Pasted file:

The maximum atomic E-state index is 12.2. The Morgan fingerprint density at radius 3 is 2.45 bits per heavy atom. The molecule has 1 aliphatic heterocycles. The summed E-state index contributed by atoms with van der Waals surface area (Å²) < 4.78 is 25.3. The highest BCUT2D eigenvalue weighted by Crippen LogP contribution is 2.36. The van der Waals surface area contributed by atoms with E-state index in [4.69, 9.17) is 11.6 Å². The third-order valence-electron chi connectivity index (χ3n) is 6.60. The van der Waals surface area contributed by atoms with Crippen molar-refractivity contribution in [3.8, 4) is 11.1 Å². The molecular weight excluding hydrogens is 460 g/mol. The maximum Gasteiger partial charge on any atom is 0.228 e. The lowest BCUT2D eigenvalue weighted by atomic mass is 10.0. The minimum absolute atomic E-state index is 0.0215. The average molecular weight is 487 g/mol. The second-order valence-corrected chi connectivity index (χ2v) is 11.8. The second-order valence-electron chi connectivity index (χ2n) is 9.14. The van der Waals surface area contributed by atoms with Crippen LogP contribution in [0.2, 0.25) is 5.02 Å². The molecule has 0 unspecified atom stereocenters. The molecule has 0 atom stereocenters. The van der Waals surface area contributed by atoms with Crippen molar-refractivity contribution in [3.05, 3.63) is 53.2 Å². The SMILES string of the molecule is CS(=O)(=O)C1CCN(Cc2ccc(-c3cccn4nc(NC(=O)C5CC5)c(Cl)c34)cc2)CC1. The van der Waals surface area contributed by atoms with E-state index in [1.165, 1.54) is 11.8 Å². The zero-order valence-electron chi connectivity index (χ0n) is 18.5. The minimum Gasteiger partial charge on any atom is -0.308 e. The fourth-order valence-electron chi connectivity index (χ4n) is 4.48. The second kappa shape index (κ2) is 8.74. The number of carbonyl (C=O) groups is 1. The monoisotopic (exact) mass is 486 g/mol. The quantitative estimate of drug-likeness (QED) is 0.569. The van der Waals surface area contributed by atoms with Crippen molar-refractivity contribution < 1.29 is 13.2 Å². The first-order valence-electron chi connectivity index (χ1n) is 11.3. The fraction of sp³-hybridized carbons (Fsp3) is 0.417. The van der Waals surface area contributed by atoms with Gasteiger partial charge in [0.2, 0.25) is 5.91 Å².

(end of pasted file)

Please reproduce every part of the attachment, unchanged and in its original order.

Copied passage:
The maximum atomic E-state index is 12.2. The Morgan fingerprint density at radius 3 is 2.45 bits per heavy atom. The molecule has 1 aliphatic heterocycles. The summed E-state index contributed by atoms with van der Waals surface area (Å²) < 4.78 is 25.3. The highest BCUT2D eigenvalue weighted by Crippen LogP contribution is 2.36. The van der Waals surface area contributed by atoms with E-state index in [4.69, 9.17) is 11.6 Å². The third-order valence-electron chi connectivity index (χ3n) is 6.60. The van der Waals surface area contributed by atoms with Crippen molar-refractivity contribution in [3.8, 4) is 11.1 Å². The molecular weight excluding hydrogens is 460 g/mol. The maximum Gasteiger partial charge on any atom is 0.228 e. The lowest BCUT2D eigenvalue weighted by atomic mass is 10.0. The minimum absolute atomic E-state index is 0.0215. The average molecular weight is 487 g/mol. The second-order valence-corrected chi connectivity index (χ2v) is 11.8. The second-order valence-electron chi connectivity index (χ2n) is 9.14. The van der Waals surface area contributed by atoms with Crippen LogP contribution in [0.2, 0.25) is 5.02 Å². The molecule has 0 unspecified atom stereocenters. The molecule has 0 atom stereocenters. The van der Waals surface area contributed by atoms with Crippen molar-refractivity contribution in [3.05, 3.63) is 53.2 Å². The SMILES string of the molecule is CS(=O)(=O)C1CCN(Cc2ccc(-c3cccn4nc(NC(=O)C5CC5)c(Cl)c34)cc2)CC1. The van der Waals surface area contributed by atoms with E-state index in [1.165, 1.54) is 11.8 Å². The zero-order valence-electron chi connectivity index (χ0n) is 18.5. The minimum Gasteiger partial charge on any atom is -0.308 e. The fourth-order valence-electron chi connectivity index (χ4n) is 4.48. The second kappa shape index (κ2) is 8.74. The number of carbonyl (C=O) groups is 1. The monoisotopic (exact) mass is 486 g/mol. The quantitative estimate of drug-likeness (QED) is 0.569. The van der Waals surface area contributed by atoms with Crippen molar-refractivity contribution < 1.29 is 13.2 Å². The first-order valence-electron chi connectivity index (χ1n) is 11.3. The fraction of sp³-hybridized carbons (Fsp3) is 0.417. The van der Waals surface area contributed by atoms with Gasteiger partial charge in [0.2, 0.25) is 5.91 Å².